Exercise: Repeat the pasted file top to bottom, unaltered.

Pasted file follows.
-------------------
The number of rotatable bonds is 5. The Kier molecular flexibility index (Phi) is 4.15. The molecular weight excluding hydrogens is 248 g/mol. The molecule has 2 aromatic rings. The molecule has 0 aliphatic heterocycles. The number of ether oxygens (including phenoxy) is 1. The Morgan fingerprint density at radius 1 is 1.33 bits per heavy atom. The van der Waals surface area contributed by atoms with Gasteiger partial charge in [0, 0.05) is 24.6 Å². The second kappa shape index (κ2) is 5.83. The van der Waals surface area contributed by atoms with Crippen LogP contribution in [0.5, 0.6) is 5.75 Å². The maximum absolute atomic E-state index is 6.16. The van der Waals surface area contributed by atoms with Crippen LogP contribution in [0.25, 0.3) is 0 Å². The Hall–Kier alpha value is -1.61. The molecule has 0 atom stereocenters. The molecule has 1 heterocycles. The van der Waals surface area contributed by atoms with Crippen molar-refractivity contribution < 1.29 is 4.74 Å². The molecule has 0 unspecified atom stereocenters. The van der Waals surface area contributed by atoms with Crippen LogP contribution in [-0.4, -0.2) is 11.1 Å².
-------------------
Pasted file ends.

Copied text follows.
The number of rotatable bonds is 5. The Kier molecular flexibility index (Phi) is 4.15. The molecular weight excluding hydrogens is 248 g/mol. The molecule has 2 aromatic rings. The molecule has 0 aliphatic heterocycles. The number of ether oxygens (including phenoxy) is 1. The Morgan fingerprint density at radius 1 is 1.33 bits per heavy atom. The van der Waals surface area contributed by atoms with Gasteiger partial charge in [0, 0.05) is 24.6 Å². The second kappa shape index (κ2) is 5.83. The van der Waals surface area contributed by atoms with Crippen LogP contribution in [0.5, 0.6) is 5.75 Å². The maximum absolute atomic E-state index is 6.16. The van der Waals surface area contributed by atoms with Crippen LogP contribution in [0.25, 0.3) is 0 Å². The Hall–Kier alpha value is -1.61. The molecule has 0 atom stereocenters. The molecule has 1 heterocycles. The van der Waals surface area contributed by atoms with Crippen molar-refractivity contribution < 1.29 is 4.74 Å². The molecule has 0 unspecified atom stereocenters. The van der Waals surface area contributed by atoms with Crippen LogP contribution in [-0.4, -0.2) is 11.1 Å².